Architect Bruce Goff (1904–82), long associated with Oklahoma and the Midwest, built two houses along the Gulf Coast of Mississippi, the Emil Gutman House (1958–60) in Gulfport and the W. C. Gryder House (1960) in Ocean Springs. These houses, with their formal oddities, unorthodox colors, and simpler-than-it-appears planning and structure, are not atypical for Goff, although there is no typical Goff house. The designs embodied the peculiar spirit that marked Goff’s modern architecture throughout his career—an individualism and creative freedom that have been compared to the democratic spirit of Frank Lloyd Wright but that elitists of the eastern establishment, as Asa Louise Huxtable observed, dismissed as outré fantasies. Goff remained a maverick, unconstrained by any traditional formalities and creating some of the most unusual building forms of the twentieth century. Rather than conforming to architectural or social theories of the day, Goff focused on client needs, producing a consumer-driven and highly personal architecture. His houses display an idiosyncratic play of ornament and color, the latter contrasting with high modernism’s colorless abstraction and predisposition to avoid ornament. His is an organic architecture in which the natural forms and space of houses are continuous and unified, expressing a quality of space that he called the “continuous present” in an open architecture informed by geometric discipline.
Goff’s use of geometry to generate orderly plans is evidenced in his best-known house, built in 1956–66 for Joe Price in Bartlesville, Oklahoma, as well as in the Gutman House. The Gutman House, built for a site with a high water table on a bayou property that was open to storm and flooding, was raised fifteen feet on three points of support, balancing the house on exposed angular pipe columns. The house appeared to float above its carport and play area. Built on a triangular module, its simple structure of wood frame and light steel shaped geometric interior spaces: enclosed bedrooms, kitchen, and baths surrounded a central conversation pit and modular family living room open to the hexagonal dining area. After surviving several hurricanes, it was destroyed by fire in the mid-1980s.
In contrast to the geometric order of the Gutman House, the Gryder House features unusual organic shapes. Deceptively symmetrical, the ordering axis is marked by an entry bridge crossing a water garden to a foyer that leads past curved stairs and a central fireplace to a double-height reception room and porch beyond. Balconies off upper bedrooms overlook the principal living area, and the central space expands laterally to a lounge on one side and to the dining room and kitchen on the other. Inasmuch as one arrives via a tubular bridge crossing a large pond, one appears now to inhabit a spatial expression of the organic forms in nature that envelop the house. The residence’s muted purple stucco exterior and turquoise interior tiles, together with its organic teardrop windows and soaring rooflines, prompted Jeffrey Cook to describe the Gryder House as “an exotic living orchid.”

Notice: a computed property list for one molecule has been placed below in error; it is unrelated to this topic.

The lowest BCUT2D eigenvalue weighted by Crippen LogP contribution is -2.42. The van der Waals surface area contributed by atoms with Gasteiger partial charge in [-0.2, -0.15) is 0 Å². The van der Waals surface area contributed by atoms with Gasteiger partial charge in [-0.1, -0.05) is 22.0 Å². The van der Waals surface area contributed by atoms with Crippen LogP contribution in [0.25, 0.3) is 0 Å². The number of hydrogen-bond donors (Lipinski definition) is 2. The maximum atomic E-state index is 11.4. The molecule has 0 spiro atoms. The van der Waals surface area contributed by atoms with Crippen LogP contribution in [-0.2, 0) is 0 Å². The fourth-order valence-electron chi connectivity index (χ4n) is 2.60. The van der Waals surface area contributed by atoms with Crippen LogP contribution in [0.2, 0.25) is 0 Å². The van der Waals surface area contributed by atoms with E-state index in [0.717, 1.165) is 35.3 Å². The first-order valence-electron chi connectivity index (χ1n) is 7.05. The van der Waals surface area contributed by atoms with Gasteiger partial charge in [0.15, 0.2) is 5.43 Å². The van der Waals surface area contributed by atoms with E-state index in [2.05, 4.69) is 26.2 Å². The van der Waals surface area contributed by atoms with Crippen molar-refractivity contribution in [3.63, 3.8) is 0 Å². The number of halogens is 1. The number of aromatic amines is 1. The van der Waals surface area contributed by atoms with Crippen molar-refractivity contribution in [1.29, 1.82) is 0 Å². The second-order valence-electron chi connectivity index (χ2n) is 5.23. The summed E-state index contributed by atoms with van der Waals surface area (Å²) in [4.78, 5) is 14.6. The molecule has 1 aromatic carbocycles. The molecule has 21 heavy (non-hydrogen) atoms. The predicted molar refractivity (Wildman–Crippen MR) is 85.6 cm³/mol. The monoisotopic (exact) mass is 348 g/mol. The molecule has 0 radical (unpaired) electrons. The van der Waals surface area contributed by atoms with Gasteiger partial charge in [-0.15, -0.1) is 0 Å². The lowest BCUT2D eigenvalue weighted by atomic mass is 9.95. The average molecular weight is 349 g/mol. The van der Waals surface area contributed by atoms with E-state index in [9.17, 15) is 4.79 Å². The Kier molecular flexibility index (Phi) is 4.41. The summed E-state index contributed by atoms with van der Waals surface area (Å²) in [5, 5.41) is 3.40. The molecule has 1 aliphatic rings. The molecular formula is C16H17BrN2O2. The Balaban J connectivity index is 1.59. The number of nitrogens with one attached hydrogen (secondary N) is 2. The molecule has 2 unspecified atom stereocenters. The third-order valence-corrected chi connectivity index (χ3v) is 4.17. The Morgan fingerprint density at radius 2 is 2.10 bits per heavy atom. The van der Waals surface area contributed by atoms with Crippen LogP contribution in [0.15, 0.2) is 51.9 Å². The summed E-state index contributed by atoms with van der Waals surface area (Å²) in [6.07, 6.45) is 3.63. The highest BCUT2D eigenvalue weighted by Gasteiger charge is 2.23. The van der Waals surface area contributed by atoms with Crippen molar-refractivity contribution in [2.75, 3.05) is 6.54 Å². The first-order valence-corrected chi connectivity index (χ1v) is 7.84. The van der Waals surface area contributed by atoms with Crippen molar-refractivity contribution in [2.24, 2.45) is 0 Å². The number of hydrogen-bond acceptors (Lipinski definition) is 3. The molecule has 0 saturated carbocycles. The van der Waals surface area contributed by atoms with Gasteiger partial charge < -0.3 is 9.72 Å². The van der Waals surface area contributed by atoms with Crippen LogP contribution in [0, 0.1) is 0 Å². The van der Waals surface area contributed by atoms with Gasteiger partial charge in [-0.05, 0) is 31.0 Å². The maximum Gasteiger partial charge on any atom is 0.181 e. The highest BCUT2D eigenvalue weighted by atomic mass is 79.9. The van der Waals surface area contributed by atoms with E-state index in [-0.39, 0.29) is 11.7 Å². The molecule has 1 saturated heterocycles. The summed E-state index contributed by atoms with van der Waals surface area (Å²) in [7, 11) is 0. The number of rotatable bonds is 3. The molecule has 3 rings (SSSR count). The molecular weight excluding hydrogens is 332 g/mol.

However, the organic unorthodox form of the Gryder House is particularly unusual; the house resembles a weird architectonic praying mantis. In his personal play with ornament and color, Goff displayed a unique and at times eccentric expression. The Gryder House’s teardrop windows, conical balconies, and gesturing roof lines are mirrored in water and feature textured tiling accents inside and out. Even Hurricane Katrina caused only minimal damage, and the Gryder House remains one of Goff’s most exotic and fanciful houses.
When nonclassical angularities or sweeping curves join Goff’s unconventional use of materials and his romantic decorative richness of surface and light, the result can move the modern aesthetic from the new to the novel and can transform a rational art to what appears to be irrational fantasy. Critics have called Goff’s houses bizarre, but clients have embraced these unique responses to individual needs.
- Jeffrey Cook, The Architecture of Bruce Goff (1978)
- David Gilson DeLong, “The Architecture of Bruce Goff: Buildings and Projects, 1916–1974,” (PhD dissertation, Columbia University, 1976)
- David Gilson DeLong, Bruce Goff: Toward Absolute Architecture (1988)
- J. François Gabriel, Beyond the Cube: The Architecture of Space Frames and Polyhedra (1997)
- Takenobu Mohri, Bruce Goff, Architect (1970)
- Pauline Saliga and Mary Woolever, eds., The Architecture of Bruce Goff, 1904–1982: Design for the Continuous Present (1995)
- John Sergeant and Stephen Mooring, AD Profiles: Bruce Goff (1978)